Designing information and communication technologies for development

A few weeks ago I was invited to give a guest lecture on information and communication technologies for development in a course on political economy of development at the University of Sydney. The course is taught by Dr Elizabeth Hill, who has done very interesting research on work and care dynamics in the Indian economy.

In the talk I gave an overview of our ICT4D.at projects Hello Africa, Zanzicode, and the Seaweed farming study from a human-centred design perspective. Aspects that we discussed in the lecture included methods for understanding the context before doing a project in a development context and how to design for sustainable interventions. I referenced IDEO’s open source human-centred design toolkit which was developed for social enterprises and NGOs. The toolkit describes design techniques that consider the aspects of desirability, feasibility, and viability. The techniques are structured into the phases ‘hear’, ‘create’, and ‘deliver’. Similar to other design frameworks, these phases suggest to start with concrete observations about people in the beginning of a project, to move towards more abstract thinking in the phase of creating ideas, and then back to concrete solutions when delivering the project.

The message at the core of my talk was that focusing on the product or service alone won’t necessarily lead to a successful intervention even if it’s technologically really well delivered. The techniques covered in the toolkit support the consideration of other human-centred layers that will play an important role but might be easily overseen.

In that regard I recently read a very interesting article on why great technology alone is not the answer, as well as the even more interesting responses by Tim Brown from IDEO and Paul Polak from iDE. Tim points out the importance of focusing on the entire chain of how a product reaches and impacts people. Paul talks about the need of establishing an effective communication channel. If no one knows about your product or service no one will be able to benefit from it. Paul describes a case study where they trained local people to install pumps and hired village troubadours and theatre groups to write and perform songs about the pumps, which I think is an amazing story from which there is much to learn.

The slides from my talk are included below and published under CC on slideshare.

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Designing information and communication technologies for development
was published on 27.10.2011 by Martin Tomitsch. It files under global
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Design rebrush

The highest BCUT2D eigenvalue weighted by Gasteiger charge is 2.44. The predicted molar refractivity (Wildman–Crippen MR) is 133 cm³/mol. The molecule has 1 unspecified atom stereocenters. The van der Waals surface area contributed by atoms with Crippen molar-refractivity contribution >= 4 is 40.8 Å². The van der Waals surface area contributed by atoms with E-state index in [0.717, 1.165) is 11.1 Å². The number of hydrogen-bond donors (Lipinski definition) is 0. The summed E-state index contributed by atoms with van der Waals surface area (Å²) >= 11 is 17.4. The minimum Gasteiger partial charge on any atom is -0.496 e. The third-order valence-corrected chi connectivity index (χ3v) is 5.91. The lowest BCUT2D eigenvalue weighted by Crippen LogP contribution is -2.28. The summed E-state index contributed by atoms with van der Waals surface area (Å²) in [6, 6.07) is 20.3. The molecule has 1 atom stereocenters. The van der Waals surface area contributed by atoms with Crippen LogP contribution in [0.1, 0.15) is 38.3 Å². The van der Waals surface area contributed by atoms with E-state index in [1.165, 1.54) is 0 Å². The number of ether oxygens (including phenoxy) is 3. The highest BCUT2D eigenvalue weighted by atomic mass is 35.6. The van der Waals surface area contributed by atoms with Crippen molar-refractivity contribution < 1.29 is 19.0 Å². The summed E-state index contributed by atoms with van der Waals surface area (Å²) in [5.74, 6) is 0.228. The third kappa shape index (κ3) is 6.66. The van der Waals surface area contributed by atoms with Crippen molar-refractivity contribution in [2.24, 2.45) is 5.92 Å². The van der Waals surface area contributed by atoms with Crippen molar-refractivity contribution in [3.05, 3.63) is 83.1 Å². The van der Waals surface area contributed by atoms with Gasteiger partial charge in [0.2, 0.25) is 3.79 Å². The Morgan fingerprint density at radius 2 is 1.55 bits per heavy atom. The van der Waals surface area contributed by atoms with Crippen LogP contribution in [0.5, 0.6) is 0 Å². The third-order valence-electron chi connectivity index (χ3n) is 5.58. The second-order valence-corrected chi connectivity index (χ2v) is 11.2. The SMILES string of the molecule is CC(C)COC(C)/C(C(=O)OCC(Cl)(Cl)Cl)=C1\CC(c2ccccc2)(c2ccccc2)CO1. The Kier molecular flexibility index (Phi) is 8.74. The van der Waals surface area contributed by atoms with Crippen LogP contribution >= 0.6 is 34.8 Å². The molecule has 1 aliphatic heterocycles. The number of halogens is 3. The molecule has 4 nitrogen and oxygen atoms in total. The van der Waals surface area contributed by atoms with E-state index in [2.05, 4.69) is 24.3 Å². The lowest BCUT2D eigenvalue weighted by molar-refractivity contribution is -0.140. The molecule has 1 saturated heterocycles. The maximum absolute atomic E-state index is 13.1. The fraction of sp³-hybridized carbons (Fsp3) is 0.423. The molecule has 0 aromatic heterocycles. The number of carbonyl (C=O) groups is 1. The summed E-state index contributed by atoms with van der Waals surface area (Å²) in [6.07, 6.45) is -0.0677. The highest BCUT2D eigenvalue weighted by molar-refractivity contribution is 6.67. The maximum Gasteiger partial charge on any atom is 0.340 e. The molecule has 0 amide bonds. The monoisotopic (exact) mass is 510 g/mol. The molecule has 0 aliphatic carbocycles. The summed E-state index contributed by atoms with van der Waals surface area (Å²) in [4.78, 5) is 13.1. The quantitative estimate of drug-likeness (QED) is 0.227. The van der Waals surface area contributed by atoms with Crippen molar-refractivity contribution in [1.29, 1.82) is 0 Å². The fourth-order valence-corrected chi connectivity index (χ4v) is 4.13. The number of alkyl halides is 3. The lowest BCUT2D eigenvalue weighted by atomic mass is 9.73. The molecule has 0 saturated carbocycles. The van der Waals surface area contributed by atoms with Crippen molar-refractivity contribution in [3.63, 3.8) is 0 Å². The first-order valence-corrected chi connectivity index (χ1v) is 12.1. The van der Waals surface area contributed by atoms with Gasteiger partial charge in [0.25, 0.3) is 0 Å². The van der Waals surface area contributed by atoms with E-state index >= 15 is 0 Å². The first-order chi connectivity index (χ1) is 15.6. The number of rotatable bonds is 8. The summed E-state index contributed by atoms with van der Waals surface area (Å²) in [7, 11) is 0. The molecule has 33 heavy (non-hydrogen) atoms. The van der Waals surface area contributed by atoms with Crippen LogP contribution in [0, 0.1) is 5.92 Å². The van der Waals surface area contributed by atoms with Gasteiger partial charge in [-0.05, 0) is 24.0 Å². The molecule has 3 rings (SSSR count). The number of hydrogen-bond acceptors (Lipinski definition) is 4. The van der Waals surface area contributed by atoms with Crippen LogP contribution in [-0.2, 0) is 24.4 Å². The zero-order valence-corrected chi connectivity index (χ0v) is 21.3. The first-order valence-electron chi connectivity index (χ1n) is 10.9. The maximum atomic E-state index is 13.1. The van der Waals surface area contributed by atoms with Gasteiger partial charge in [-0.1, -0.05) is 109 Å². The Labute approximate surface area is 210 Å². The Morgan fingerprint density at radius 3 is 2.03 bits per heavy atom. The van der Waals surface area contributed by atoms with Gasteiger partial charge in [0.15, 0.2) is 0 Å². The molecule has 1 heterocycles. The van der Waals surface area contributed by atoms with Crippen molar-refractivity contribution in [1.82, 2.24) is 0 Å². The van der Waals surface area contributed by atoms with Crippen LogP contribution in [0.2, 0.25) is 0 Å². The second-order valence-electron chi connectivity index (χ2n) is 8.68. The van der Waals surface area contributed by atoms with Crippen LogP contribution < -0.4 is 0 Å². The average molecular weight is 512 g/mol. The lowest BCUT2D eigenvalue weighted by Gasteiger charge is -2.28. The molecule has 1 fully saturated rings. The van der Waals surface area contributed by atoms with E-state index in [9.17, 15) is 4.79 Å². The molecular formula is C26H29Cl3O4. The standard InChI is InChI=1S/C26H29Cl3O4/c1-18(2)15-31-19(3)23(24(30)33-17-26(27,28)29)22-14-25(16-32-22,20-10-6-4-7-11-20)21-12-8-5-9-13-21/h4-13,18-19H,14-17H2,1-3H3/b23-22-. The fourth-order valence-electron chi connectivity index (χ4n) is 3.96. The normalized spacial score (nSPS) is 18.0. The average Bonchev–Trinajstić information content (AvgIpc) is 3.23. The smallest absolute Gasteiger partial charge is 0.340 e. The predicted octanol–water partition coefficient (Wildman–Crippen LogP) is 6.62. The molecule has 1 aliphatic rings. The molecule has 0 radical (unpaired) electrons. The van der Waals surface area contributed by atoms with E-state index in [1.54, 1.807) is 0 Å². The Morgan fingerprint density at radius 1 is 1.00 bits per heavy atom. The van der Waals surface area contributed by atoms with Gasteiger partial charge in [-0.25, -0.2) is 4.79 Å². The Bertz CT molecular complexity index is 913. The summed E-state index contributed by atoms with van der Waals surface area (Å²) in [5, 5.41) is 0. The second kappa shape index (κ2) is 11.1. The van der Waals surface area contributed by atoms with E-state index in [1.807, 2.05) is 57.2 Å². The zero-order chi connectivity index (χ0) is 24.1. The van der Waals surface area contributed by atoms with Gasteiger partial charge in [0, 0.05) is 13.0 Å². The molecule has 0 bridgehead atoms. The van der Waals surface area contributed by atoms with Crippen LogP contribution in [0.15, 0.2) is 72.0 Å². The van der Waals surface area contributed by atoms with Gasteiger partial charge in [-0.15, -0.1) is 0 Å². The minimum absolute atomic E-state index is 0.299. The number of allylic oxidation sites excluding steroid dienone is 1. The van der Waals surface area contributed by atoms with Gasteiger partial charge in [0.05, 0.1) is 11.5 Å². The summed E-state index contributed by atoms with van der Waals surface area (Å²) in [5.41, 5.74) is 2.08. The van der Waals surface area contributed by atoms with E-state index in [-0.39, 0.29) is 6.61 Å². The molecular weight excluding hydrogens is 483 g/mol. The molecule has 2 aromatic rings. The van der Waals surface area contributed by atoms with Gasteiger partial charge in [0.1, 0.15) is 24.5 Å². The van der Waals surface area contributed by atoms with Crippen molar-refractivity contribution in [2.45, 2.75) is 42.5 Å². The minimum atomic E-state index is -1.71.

Christmas time has just begun and the first donation has already been made!

ICT4D.at would like to thank Oliver Ruhm from the Austrian design company Zeughaus Brand Identity Design for the rebrush of our page design.

We uploaded the designs to FlickR – below you can see the slideshow of the set. It shows the design evolution to come to the final result.

We’re really happy with the result and we will implement the new design as soon as possible. If you have any remarks on it, we’re happy to read them in the comments.

So – once again – thank you Oliver!

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Design rebrush
was published on 02.12.2009 by Florian Sturm. It files under global
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Design for the other 90%

Simple water pump - from http://other90.cooperhewitt.org/

Simple water pump - from http://other90.cooperhewitt.org/

In the recent issue of brand eins there is an interesting article on “Design for the other 90%”. It is about an exhibition in New York and Toronto which focuses on simple solutions for big problems – various articles designed for “the other 90%” of the world’s population. The designers focused on an easy and feasible production process so the products can be manufactured in less developed countries by local craftsmen – innovation from constraint.

There are some ingenious pieces such as solar powered battery chargers, simple and easy to use water pumps, water filters and purificaton tools and also some which were already mentioned in posts of Ethan on or on Afrigadget.

Check out the website of the exhibition – it’s really worth visiting.

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Design for the other 90%
was published on 18.01.2009 by Florian Sturm. It files under global
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